The struggle for a shorter workday, a demand of major political significance for the working class dates back to the 19th century.
On 7 October 1884, the Federation of Organized Trades and Labor Unions, in the United States of America and Canada resolved that eight hours should constitute a legal day’s labour as of 01 May 1886. The Federation also recommended to workers organizations under their jurisdiction that they abide by this resolution by the said date. Since then May Day has been celebrated on 01 May annually.
The first recorded celebration of May Day in South Africa is reported by Ray Alexander to have taken place in 1895 which was organised by the Johannesburg District Trades Council.
It would not be until 1928 that May Day would be taken up by African workers en masse. In that year thousands of African workers took part in a mass May Day march that dwarfed the small Labour Party’s demonstration which consisted of white workers only. Between 1928 and 1948 May Day became an annual event, drawing workers of all races.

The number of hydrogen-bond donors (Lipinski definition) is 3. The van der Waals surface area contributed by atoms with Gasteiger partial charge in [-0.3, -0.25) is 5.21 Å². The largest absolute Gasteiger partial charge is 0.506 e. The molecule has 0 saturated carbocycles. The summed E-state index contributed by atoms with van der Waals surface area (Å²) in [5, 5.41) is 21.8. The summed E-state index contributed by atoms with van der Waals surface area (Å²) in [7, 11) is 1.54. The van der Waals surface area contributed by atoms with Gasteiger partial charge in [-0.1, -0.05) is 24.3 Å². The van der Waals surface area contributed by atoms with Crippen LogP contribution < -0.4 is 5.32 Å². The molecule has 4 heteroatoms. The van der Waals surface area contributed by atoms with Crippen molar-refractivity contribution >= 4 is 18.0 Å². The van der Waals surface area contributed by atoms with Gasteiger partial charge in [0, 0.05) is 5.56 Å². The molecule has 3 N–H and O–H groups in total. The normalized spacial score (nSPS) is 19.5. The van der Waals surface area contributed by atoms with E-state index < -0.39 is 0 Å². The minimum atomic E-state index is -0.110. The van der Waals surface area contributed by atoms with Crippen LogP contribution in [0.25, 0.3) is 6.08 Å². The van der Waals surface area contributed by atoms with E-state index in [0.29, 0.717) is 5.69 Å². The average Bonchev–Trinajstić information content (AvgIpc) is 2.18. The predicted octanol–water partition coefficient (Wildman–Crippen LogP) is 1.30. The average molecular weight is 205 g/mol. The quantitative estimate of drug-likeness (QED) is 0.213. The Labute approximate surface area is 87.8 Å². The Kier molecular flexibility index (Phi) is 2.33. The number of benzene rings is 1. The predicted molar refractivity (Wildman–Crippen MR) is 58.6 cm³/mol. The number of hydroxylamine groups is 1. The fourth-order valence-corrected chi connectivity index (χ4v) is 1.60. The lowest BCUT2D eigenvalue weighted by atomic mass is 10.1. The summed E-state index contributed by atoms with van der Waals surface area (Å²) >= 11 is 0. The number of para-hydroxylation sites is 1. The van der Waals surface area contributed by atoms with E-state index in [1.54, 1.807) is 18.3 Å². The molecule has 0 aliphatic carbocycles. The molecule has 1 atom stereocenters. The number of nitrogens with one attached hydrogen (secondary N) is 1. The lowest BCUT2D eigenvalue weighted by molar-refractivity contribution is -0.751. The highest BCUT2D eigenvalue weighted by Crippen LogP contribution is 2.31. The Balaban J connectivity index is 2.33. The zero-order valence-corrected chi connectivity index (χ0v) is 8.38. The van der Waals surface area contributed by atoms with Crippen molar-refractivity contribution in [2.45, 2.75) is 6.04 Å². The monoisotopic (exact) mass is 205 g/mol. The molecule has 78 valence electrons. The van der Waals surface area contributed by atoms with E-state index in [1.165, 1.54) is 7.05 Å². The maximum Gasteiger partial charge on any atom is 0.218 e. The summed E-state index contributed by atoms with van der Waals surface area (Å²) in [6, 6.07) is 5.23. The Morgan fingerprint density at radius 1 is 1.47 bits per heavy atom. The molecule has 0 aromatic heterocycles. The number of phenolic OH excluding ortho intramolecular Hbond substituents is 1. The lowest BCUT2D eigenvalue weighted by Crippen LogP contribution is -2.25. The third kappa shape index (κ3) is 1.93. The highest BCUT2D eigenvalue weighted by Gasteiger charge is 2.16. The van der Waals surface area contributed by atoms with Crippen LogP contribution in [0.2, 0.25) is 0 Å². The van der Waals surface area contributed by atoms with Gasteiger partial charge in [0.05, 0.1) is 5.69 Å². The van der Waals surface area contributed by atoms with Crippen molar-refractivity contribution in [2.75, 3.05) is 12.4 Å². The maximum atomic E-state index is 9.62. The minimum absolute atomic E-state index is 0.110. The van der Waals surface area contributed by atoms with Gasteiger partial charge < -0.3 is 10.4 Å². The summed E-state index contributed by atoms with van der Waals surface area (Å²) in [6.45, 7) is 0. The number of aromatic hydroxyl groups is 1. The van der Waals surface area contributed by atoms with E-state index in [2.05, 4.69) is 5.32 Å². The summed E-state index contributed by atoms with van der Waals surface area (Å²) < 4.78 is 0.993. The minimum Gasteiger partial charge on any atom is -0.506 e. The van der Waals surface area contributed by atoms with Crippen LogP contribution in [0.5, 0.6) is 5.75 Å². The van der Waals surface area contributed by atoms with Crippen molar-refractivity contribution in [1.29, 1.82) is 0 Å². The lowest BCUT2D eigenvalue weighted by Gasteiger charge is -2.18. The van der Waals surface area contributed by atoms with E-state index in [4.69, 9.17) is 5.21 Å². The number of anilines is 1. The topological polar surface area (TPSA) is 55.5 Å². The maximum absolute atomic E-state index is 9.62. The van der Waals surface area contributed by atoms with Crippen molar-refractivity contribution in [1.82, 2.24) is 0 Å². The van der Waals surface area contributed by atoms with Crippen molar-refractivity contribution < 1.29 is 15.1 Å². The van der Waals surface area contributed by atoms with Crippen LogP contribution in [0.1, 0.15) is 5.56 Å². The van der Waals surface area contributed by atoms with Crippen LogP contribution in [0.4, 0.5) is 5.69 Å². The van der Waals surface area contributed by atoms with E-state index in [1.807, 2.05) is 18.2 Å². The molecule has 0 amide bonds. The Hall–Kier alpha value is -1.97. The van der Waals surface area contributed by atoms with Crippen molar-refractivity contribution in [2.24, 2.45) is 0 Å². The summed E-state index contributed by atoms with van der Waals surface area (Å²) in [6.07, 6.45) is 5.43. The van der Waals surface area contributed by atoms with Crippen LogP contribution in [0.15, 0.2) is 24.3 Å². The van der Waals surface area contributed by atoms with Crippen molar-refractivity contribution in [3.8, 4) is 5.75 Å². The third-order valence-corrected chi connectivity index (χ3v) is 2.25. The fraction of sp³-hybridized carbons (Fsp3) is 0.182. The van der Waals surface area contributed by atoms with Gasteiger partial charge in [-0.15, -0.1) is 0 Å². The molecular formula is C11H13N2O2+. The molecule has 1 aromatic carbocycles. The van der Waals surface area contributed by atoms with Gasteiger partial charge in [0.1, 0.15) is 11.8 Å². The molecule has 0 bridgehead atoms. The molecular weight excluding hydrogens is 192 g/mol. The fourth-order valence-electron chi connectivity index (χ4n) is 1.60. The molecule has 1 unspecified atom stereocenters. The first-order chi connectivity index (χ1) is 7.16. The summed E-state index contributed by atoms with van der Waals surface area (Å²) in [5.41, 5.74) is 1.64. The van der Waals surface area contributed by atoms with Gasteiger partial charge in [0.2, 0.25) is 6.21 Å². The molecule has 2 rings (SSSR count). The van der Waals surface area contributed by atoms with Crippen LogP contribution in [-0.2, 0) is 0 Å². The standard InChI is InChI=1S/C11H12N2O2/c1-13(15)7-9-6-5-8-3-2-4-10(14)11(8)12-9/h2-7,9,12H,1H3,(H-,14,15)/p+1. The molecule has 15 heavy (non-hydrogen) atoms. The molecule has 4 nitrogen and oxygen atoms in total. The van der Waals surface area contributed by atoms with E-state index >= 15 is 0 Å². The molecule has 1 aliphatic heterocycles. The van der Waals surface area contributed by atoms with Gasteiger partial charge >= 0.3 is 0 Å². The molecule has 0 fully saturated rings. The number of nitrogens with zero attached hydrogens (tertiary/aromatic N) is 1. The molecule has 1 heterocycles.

On the 64th Anniversary of May Day, in 1950, the Communist Party of South Africa (CPSA) called for a May Day strike to protest against the Suppression of Communism Act. The strike resulted in police violence that led to the death of 18 people across Soweto. Nelson Mandela, later South Africa’s first democratically elected President, sought refuge in a nurses’ dormitory, overnight, where he sheltered from the gunfire.
Following the first democratic elections in South Africa in 1994, 1 May was inaugurated as an official national public holiday.
While this public holiday doesn’t quite receive all the fuss it rightly deserves, it serves as a stark reminder to governments of the power of the working class.